No one asked Albania to do this. On the contrary, senior leaders in Kosovo – initially in restrained terms and then increasingly openly and loudly – have demanded that Tirana should cease playing this paternalistic role. According to former Foreign Minister Enver Hoxhaj, ‘Albania cannot play the intermediary between Serbia and Kosovo because Albania has neither the strength nor the capacity for the role’. For Hoxhaj, it is the EU and USA who should mediate the relationship between Kosovo and Serbia. But this did not prevent the Albanian Prime Minister from pursuing his imaginary mission. From 2014 onwards, in every one of his meetings with the former Prime Minister and now President of Serbia, Vučić, Kosovo has been central – as if it were a matter between their two countries.

For well-known historical reasons, Albania has never played her role as mother-country. Much less has she been able to since 2008, when Kosovo became an independent state. Paradoxical as it may sound, it appears that Albania sees Kosovo as an Autonomous Province of hers.

This paternalistic attitude that forgets that Kosovo is an independent state has ensured that normal aspects of political co-operation – economic co-ordination, trading relations, and cultural, scientific and academic exchanges, and so forth – have dropped off the bilateral agenda.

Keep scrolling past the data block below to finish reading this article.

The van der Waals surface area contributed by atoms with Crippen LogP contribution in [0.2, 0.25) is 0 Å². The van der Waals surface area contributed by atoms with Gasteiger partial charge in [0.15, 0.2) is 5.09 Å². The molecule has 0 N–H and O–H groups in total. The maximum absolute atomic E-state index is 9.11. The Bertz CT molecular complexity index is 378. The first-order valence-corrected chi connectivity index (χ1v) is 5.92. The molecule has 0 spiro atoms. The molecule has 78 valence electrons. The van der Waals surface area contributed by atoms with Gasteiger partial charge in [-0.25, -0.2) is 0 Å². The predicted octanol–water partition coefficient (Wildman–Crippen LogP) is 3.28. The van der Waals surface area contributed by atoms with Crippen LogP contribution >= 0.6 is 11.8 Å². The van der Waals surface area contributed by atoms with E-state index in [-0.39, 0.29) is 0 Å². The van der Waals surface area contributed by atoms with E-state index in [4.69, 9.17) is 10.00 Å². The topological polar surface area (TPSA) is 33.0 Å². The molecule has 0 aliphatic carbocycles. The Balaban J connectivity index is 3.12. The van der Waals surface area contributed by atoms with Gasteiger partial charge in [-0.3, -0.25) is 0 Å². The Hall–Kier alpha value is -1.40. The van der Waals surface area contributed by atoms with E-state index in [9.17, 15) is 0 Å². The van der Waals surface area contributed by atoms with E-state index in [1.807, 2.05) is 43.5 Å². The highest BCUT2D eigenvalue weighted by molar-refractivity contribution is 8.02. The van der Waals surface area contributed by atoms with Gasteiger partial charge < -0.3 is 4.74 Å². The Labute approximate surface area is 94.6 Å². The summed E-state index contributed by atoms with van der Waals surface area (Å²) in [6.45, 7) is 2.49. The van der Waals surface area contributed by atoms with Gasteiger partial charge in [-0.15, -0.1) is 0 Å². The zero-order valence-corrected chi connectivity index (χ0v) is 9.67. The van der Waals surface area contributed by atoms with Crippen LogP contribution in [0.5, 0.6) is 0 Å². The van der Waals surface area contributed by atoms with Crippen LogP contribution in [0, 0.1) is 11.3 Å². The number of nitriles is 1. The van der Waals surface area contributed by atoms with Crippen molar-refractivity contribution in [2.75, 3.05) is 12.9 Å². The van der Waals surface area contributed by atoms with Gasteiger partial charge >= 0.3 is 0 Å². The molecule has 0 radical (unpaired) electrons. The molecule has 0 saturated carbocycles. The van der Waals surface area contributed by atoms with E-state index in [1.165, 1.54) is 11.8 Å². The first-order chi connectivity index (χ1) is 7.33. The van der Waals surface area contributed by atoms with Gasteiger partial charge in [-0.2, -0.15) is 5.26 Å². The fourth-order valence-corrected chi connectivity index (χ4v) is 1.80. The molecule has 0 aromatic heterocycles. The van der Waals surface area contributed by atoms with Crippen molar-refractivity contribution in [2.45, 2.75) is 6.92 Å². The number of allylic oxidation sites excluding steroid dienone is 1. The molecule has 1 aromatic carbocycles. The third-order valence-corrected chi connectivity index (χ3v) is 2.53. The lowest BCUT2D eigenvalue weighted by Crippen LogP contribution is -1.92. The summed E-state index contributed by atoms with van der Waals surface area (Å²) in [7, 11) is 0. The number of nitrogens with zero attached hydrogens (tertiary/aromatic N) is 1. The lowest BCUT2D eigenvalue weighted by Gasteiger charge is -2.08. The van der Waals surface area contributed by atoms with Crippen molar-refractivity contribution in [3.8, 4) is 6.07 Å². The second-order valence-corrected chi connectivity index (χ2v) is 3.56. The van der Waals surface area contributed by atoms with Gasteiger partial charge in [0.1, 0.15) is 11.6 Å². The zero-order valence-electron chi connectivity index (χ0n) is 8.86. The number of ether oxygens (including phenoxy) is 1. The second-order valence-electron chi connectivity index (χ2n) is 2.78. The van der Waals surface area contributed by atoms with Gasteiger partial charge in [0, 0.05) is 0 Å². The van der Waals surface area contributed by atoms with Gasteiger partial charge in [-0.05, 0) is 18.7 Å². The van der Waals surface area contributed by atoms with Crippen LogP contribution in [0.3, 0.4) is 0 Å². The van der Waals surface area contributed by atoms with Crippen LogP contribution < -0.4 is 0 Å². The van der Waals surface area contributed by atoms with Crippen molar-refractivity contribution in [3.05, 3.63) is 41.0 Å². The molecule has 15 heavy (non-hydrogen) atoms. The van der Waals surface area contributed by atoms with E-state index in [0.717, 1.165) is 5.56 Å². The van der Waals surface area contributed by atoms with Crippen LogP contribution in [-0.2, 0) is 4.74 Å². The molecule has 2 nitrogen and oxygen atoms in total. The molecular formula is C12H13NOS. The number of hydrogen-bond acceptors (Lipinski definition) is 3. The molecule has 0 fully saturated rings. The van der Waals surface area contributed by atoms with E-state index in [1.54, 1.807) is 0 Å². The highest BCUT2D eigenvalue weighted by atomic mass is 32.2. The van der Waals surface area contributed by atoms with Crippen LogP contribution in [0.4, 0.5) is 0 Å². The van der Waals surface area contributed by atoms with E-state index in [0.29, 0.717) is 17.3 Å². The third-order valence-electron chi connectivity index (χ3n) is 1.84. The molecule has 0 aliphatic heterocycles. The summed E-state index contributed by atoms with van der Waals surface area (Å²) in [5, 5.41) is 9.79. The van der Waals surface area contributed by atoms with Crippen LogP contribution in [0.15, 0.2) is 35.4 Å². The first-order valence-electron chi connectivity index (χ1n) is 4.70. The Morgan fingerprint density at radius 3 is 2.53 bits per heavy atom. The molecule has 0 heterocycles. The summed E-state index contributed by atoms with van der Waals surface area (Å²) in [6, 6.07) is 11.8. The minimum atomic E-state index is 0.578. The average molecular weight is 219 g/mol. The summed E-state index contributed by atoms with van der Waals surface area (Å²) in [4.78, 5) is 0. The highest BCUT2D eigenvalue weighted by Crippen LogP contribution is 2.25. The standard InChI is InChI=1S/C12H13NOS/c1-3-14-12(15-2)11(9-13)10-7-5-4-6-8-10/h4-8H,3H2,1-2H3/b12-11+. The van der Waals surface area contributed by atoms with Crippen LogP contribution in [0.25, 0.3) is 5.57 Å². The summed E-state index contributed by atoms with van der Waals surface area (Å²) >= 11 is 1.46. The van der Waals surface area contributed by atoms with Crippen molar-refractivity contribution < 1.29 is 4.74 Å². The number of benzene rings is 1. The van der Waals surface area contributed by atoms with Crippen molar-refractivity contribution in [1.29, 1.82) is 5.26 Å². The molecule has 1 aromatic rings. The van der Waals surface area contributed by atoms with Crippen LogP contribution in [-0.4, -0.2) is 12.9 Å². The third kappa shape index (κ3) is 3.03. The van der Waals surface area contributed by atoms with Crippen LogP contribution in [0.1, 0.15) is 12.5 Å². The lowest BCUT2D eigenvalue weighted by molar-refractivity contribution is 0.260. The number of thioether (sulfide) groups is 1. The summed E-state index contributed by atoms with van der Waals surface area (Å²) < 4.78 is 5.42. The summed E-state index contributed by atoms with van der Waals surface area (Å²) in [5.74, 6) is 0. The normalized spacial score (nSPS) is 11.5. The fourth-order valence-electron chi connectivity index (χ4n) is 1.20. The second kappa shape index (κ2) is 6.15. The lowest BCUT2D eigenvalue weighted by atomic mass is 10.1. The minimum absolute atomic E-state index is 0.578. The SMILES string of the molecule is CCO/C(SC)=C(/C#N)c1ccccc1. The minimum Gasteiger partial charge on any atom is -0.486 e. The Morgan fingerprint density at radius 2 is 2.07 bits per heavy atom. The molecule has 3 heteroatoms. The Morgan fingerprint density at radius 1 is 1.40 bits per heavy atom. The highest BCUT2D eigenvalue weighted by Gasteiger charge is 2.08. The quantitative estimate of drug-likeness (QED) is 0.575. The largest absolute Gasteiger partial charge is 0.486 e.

The normal bilateral agenda between Albania and Kosovo has become constricted and hollowed out, because Albania wishes to play the chief role in Balkan reconciliation between Albanians and Serbs. Albania and Serbia, according to the former’s Prime Minister, should do as France and Germany have done with one another.

In fact, reconciliation between Albanians and Serbs in the region does not depend on Albania and Serbia, but on Kosovo and Serbia. This is the peace equation comparable to that of Germany and France. Albania’s insistence on making peace with Serbia in Kosovo’s name too obliged President Hashim Thaçi to declare publicly that ‘Peace between Albanians and Serbs comes from Prishtina, and not from Tirana’. The normal agenda has been further displaced by a false strategic agenda for the establishment of a Balkan peace according to the Schengen model.

Schengen as it has been implemented in the European Union is an idealistic and for now Utopian vision in the Balkans. Tirana flirts with the notion of western support for a Balkan mini-Schengen. She is very mistaken to make collaboration and relations with Kosovo conditional on a Balkan Schengen (if we take at face value Rama’s declaration that without the mini-Schengen there is no Albanian macro-Schengen). The West, whether the European Union or the United States, is not against co-operation between Albania and Kosovo.